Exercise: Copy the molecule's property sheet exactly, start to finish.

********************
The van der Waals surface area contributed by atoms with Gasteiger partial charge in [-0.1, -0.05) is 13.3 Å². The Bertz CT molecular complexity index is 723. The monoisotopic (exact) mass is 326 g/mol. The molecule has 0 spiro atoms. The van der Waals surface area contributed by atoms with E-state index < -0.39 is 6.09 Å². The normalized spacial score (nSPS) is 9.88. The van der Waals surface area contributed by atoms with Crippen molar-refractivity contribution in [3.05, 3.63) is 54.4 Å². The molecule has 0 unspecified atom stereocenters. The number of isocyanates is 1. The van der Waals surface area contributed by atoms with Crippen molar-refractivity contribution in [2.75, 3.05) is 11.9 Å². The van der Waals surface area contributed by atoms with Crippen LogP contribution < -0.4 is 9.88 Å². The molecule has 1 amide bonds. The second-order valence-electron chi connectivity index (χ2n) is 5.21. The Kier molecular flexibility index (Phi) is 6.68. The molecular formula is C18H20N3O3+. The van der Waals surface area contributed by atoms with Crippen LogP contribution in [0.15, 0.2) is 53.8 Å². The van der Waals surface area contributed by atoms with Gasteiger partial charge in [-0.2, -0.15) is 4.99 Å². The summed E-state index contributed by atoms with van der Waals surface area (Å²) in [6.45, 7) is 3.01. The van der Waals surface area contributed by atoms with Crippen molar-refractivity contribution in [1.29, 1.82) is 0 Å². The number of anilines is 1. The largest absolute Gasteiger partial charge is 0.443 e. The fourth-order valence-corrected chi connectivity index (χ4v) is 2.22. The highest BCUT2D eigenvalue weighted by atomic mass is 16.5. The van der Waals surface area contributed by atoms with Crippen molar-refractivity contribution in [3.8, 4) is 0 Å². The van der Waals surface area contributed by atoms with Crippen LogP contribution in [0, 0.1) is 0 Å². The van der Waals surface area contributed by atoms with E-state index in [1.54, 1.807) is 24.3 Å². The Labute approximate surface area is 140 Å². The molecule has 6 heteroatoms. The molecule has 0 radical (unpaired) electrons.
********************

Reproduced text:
The van der Waals surface area contributed by atoms with Gasteiger partial charge in [-0.1, -0.05) is 13.3 Å². The Bertz CT molecular complexity index is 723. The monoisotopic (exact) mass is 326 g/mol. The molecule has 0 spiro atoms. The van der Waals surface area contributed by atoms with E-state index < -0.39 is 6.09 Å². The normalized spacial score (nSPS) is 9.88. The van der Waals surface area contributed by atoms with Crippen molar-refractivity contribution in [3.05, 3.63) is 54.4 Å². The molecule has 0 unspecified atom stereocenters. The number of isocyanates is 1. The van der Waals surface area contributed by atoms with Crippen molar-refractivity contribution in [2.75, 3.05) is 11.9 Å². The van der Waals surface area contributed by atoms with Crippen LogP contribution < -0.4 is 9.88 Å². The molecule has 1 amide bonds. The second-order valence-electron chi connectivity index (χ2n) is 5.21. The Kier molecular flexibility index (Phi) is 6.68. The molecular formula is C18H20N3O3+. The van der Waals surface area contributed by atoms with Crippen LogP contribution in [0.15, 0.2) is 53.8 Å². The van der Waals surface area contributed by atoms with Gasteiger partial charge in [-0.2, -0.15) is 4.99 Å². The summed E-state index contributed by atoms with van der Waals surface area (Å²) in [6.45, 7) is 3.01. The van der Waals surface area contributed by atoms with Crippen molar-refractivity contribution in [1.29, 1.82) is 0 Å². The number of anilines is 1. The largest absolute Gasteiger partial charge is 0.443 e. The fourth-order valence-corrected chi connectivity index (χ4v) is 2.22. The highest BCUT2D eigenvalue weighted by atomic mass is 16.5. The van der Waals surface area contributed by atoms with Crippen molar-refractivity contribution in [3.8, 4) is 0 Å². The van der Waals surface area contributed by atoms with Crippen LogP contribution in [0, 0.1) is 0 Å². The van der Waals surface area contributed by atoms with E-state index in [1.54, 1.807) is 24.3 Å². The Labute approximate surface area is 140 Å². The molecule has 6 heteroatoms. The molecule has 0 radical (unpaired) electrons.